Karlie Kloss in “A Future Present” by Ethan James Green for Vogue Italia, June 2017
Model(s): Karlie Kloss. Source: Vogue Italia. Stylist: Patti Wilson. Makeup: Kanako Takase. Hair: Shon.
Posted Jun 09, 2017
Karlie Kloss explores the sharpest of contrasts in “A Future Present” captured by Ethan James Green for Vogue Italia, June 2017. A story that celebrates the end of the beginning. This is a compelling look at the possible outcome for our future. Kloss is caught on the baron land of tomorrow dreaming about today. At first we are tricked into believing we are staring at a rich landscape, only to find that it is all in her mind. When the camera pulls back, we realize we’ve been viewing an altered universe. Merely an abstraction, this picture of perfection is a world that’s been constructed to distract. Set inside a baron, brick landscape those around her are all in protective gear to protect them from the elements. At first she’s viewed in front of pictures that portray a different time. When the world was abundant with the fruits of salvation. Now, we see that things have changed. Karlie is covered in a variety of couture that would never betray her surroundings, except for one constant. On her face she wears a combination of eye/head gear, giving the impression it’s not a style statement she’s making. Patti Wilson doesn’t allow the fashion to betray the secrets of her circumstance. Instead, each image is alive with a kind of obscene sense of symmetry. Standing in front of this lush background, it’s hard to remember we are viewing a cinematic construct. What appears like rolling hills of wheat-grass is just an illusion, as the camera takes on unique angles we are presented with a sad truth. Dressed in all white the workers begin to take on a sinister stance. We aren’t sure how she’s gotten here or what the future holds, but we can feel this is a land that destiny has forsaken.
Her drive to survive is so much alive we can feel it break through the black and white film. Not willing to accept the destruction around her, she models with an intention to escape. In one photograph she holds in her hand a batch of fresh daisies, where they came from we can only guess. Gripping those sweet flowers it appears as if she’s going to flee, with a look that borders on sheer madness. Wilson’s style lineup is alternatively absurd and intoxicating. The workers are dressed in head-to-toe white, wearing what looks like nuclear protective gear. Everything we witness is at once artfully unexpected yet supremely disturbing. Running through a synthetic puddle, Kloss splashes the water with a twisted sense of doom. While we can see with our own eyes the darkness that surrounds her, we can’t help but be memorized by the conceptual construct.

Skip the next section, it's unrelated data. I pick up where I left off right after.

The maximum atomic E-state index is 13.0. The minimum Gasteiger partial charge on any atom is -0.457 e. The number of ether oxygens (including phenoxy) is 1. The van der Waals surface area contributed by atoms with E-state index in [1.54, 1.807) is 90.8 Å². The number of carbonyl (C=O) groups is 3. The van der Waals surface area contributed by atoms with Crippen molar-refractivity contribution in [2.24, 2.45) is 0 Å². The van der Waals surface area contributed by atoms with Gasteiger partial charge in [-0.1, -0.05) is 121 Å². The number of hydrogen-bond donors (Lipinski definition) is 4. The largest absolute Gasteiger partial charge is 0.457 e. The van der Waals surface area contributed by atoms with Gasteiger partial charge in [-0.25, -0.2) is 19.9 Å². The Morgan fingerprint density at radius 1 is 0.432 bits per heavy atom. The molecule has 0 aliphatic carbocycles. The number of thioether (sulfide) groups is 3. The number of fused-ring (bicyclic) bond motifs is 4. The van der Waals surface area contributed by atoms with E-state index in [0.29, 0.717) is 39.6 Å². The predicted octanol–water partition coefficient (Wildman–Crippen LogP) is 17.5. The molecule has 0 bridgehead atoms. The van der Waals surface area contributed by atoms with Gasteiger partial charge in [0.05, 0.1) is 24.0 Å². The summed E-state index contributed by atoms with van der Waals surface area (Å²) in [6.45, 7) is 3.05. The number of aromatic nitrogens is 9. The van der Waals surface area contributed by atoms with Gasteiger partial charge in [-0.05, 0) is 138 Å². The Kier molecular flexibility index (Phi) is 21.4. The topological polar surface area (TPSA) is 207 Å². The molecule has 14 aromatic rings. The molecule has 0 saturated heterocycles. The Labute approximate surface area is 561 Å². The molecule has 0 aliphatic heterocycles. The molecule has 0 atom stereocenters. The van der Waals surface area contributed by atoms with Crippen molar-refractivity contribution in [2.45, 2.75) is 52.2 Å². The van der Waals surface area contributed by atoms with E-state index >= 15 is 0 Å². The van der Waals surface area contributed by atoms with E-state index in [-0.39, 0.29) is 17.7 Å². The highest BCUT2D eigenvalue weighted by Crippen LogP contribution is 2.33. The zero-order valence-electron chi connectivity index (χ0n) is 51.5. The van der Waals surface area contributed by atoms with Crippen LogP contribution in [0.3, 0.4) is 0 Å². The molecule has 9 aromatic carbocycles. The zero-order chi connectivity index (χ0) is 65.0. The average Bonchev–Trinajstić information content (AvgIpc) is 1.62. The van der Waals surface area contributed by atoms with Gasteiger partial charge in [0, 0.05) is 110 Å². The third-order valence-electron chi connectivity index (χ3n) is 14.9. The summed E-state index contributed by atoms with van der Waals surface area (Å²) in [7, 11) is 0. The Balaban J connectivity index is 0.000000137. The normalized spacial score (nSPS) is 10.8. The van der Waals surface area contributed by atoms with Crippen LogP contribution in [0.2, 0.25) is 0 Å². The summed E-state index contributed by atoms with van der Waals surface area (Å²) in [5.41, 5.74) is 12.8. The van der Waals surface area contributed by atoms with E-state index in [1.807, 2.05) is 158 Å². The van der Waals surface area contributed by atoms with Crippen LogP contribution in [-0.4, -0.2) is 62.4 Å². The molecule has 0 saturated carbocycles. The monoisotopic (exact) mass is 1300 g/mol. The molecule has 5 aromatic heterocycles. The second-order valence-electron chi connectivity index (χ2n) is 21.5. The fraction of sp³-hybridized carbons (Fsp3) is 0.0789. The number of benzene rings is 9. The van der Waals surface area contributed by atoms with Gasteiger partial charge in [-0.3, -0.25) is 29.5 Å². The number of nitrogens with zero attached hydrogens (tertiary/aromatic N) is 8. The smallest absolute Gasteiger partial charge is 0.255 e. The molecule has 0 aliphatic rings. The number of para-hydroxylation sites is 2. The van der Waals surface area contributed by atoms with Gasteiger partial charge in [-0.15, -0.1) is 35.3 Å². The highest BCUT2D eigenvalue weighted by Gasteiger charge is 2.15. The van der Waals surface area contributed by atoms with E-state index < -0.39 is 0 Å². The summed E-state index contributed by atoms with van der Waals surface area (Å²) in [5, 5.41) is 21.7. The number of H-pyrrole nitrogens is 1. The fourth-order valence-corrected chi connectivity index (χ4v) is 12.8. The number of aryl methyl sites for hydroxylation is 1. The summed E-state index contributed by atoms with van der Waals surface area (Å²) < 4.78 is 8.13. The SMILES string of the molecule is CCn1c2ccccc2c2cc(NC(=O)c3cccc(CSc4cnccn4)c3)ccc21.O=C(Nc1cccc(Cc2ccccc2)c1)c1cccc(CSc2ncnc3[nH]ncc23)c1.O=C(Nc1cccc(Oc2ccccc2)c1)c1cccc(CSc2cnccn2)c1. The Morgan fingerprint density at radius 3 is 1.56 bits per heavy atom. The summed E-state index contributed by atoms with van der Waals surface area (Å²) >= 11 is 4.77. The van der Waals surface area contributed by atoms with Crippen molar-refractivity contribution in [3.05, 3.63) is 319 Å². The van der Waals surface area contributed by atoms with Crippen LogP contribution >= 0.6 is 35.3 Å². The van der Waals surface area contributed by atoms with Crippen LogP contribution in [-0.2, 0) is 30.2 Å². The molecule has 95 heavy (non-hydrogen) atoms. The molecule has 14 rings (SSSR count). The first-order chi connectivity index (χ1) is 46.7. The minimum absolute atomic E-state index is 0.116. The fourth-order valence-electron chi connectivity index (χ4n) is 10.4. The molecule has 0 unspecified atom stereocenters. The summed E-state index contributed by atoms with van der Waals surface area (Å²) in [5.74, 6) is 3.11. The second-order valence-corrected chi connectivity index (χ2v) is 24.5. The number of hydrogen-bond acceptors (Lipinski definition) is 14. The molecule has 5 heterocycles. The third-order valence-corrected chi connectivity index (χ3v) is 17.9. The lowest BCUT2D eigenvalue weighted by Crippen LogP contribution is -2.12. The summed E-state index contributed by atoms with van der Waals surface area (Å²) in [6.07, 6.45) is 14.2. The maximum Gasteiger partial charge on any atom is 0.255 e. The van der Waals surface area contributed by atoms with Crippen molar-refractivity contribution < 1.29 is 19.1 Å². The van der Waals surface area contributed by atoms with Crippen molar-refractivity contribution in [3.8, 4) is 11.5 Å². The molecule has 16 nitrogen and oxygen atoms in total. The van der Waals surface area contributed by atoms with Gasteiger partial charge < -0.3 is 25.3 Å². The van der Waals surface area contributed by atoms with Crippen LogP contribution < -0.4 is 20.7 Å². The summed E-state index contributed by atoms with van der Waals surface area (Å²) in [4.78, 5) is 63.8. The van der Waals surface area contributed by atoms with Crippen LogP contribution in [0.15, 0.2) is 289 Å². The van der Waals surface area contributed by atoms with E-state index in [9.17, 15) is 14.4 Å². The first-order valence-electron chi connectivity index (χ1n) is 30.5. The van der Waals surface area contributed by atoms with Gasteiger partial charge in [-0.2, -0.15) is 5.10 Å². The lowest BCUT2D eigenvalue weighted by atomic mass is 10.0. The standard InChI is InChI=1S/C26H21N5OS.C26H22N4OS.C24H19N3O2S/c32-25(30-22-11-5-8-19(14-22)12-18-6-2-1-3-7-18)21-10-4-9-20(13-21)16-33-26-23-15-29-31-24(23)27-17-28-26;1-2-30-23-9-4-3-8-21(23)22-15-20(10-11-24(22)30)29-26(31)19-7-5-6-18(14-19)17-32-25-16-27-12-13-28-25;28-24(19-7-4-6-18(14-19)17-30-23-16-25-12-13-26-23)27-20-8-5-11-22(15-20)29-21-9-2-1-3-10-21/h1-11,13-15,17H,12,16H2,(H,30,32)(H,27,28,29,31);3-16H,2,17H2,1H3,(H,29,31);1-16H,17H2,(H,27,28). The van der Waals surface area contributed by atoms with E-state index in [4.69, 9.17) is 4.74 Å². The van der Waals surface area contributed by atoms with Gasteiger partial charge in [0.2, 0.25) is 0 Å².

By molding her features Kanako Takase gives her a semi-human appearance. Beyond a simple arch, the brow takes on an arrow like shape, giving her a semi-human appearance. Not meant to instill fear, the darkened arch is lifted up into a permanent state, a move that enhances the intensity. Creating a cat-eye mixed with a smokey shadow takes on an otherworldly appeal. Her skin is made shiny and her lips are wet, giving off a just-bitten hue. A look that should equate to clean, but this beauty is instead marked by a hint of emptiness. Like a doll with no emotion, her reactions range from abstract flatness to a curious look that transforms into an altered scowl. By using unique materials to both protect and to project, Shon creates headpieces that give the ensembles a sense of something strange. Standing on there own, each outfit falls into a pantheon of high design, however, when paired with millinery they take on a new meaning. Kloss stuns in a series of stand-out styles, from a simple scarf with a pliable band around the top to a plethora of plastic that’s made to look chic. The crème de la crème of couture captures a giant bubble around the whole of her head. Patti Wilson has her in a one-piece outfit that cinches in, allowing for the arms to slip through the front like a poncho. The combination of this haute, helmet like head-piece and 60’s inspired day dress will leaving you spinning.
The Music of the Mannequin Plays On, as we watch her reach to meet her humanity. Is it too late? As she runs through the open hallways, we are met with a truth that feels nothing like freedom. Here on the baron land of tomorrow we find the fury of today. The workers fill in a few spaces, like gardeners planting on the sparse lands hoping something will sprout. Don’t turn your back, don’t walk away, for what we’re seeing is a picture of a tragic possibility. In an attempt to fight what’s going on, her human side begs to be seen as her soul deigns to reign free. Art is found in the unobstructed view of (wo)mankind. Here we see a future not impossible to imagine. For in a world of alienation it would be easy to find yourself cut off from the truth. And, that which we hold dear, Our Freedom, obliterated.